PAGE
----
In the 1950s, A fairly unusual be-spectacled and slender Lieutenant Gilbert Daniels was tasked to solve one of the biggest problems in the US Air Force. A botanical loving man, not the kind of person you would associate with the testosterone-drenched lads you would expect of aerial combat, was at the helm of attempting to stop jet-fighter planes from falling from the sky.
One retired pilot once said, “You never knew if you were going to end up in the dirt,” At its worst point, 17 pilots crashed in a single day!
Lieutenant Daniels had a simply job: Measure the body dimensions of 4063 pilots. Armed with a major in physical anthropology from Harvard, the Air Force believed that the design of the cockpit can help to improve the dismal rate of keeping the planes in the air.
However, Lieutenant Daniels had suspected a theory no one in the Air Force had even crossed their minds. Holding on to his private conviction, he was all set to find that out.
He began to measured the average of 10 physical dimensions of the pilots, which were believed to be most relevant for the the cockpit re-design, including height, chest circumference, and sleeve length. This formed the dimensions of the “average pilot”, with a 30% range given for leeway. So for example, even though the average pilot height was five foot nine, the range was five seven to five eleven.
The consensus among the air force researchers were that the vast majority of pilots would fall in the average range. Besides, these gentlemen were preselected because they appeared to fit the average sized.
The numbers were crunched. Lieutenant Daniels now was able to test out his hunch. Even he was stunned. Out of the 4063 pilots, not a single pilot fit within the range on all ten dimensions. ZERO.
In other words, if you’ve designed a cockpit to fit the average pilot, you’ve actually designed it fit no one.
In 1952, Daniels went on to publish his findings entitled “The Average Man.” The recommendations discussed was radical at that time: The environments needed to fit the individual, not the “average” person, because the average person didn’t exist.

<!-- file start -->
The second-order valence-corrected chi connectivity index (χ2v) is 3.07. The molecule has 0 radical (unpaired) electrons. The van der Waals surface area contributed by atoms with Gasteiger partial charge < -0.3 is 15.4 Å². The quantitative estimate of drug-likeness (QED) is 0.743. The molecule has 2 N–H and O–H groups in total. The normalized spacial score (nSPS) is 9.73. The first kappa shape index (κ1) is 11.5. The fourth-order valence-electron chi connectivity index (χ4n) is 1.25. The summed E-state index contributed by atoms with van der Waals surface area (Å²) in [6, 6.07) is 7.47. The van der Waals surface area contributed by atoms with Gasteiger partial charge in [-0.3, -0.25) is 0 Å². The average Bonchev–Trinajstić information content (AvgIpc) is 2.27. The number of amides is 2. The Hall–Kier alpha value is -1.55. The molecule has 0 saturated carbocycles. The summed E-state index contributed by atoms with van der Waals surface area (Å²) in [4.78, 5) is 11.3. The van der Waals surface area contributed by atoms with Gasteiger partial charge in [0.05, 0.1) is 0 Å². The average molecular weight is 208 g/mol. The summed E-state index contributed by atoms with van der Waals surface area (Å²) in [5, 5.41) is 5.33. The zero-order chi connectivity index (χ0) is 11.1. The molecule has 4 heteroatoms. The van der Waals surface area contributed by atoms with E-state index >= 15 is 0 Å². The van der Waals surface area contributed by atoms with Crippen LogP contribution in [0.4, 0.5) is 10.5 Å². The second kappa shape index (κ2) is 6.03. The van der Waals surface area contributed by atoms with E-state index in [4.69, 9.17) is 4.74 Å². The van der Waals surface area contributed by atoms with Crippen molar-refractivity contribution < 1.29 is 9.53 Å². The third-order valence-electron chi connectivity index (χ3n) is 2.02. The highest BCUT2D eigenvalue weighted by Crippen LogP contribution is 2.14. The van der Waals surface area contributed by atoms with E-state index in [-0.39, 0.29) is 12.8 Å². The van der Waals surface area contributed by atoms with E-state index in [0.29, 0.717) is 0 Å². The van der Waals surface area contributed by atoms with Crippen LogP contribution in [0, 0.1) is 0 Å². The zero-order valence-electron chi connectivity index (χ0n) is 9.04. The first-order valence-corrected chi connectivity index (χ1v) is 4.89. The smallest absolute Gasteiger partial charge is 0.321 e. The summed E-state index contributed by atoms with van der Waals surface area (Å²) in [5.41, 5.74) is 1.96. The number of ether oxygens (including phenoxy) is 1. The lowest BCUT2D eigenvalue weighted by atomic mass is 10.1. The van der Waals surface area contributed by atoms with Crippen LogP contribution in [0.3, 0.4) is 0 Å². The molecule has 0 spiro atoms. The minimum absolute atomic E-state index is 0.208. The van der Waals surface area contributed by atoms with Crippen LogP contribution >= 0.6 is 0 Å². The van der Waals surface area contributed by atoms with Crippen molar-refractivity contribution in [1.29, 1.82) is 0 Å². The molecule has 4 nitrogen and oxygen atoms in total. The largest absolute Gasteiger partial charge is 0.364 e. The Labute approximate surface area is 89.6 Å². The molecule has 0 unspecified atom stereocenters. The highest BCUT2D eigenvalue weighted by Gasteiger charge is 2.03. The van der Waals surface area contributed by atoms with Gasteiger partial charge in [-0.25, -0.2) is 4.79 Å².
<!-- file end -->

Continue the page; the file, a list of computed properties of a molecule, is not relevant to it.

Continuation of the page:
This was went things began to turnaround. Armed with a new guiding principle of individual fit, 10 different physical dimensions of 4063 fighter pilots later, a new and radical idea was about to be born. However,, airplane manufacturers balked the possibility, stating that it would be too expensive and impractical to customise, but to everyone’s surprise, aeronautical engineers were able to innovate both cheap and easy to implement engineering solutions.
This, gave birth to the ADJUSTABLE SEATS. Along with adjustable foot pedals, helmet straps and flight suits, pilot performance began to soar.
While this may seem fairly obvious to you and I, given that all automobiles are fitted with adjustable seats these days, we fail to recognise the toughest part of this US air force story: letting go of old ideas. Indeed, learning new ideas is valuable. But only if we are willing to to challenge our assumptions.
Fit the Individual, Not the Average
So the question is, how do we design our therapeutic approach to be calibrated for the individual person, instead of trying to fit our approach to the “average” person, which doesn’t exist? Go one more step further. How do we invest our time and development efforts to be learn deeply on a personalised way, instead of going to a workshop that teaches a particular way of working, and then told to “adapt” it to our setting and style?
What if we flip it the other way round? What assumptions need to be un-done or at least called into question? What does it really take to create “adjustable seats” in our therapeutic approach?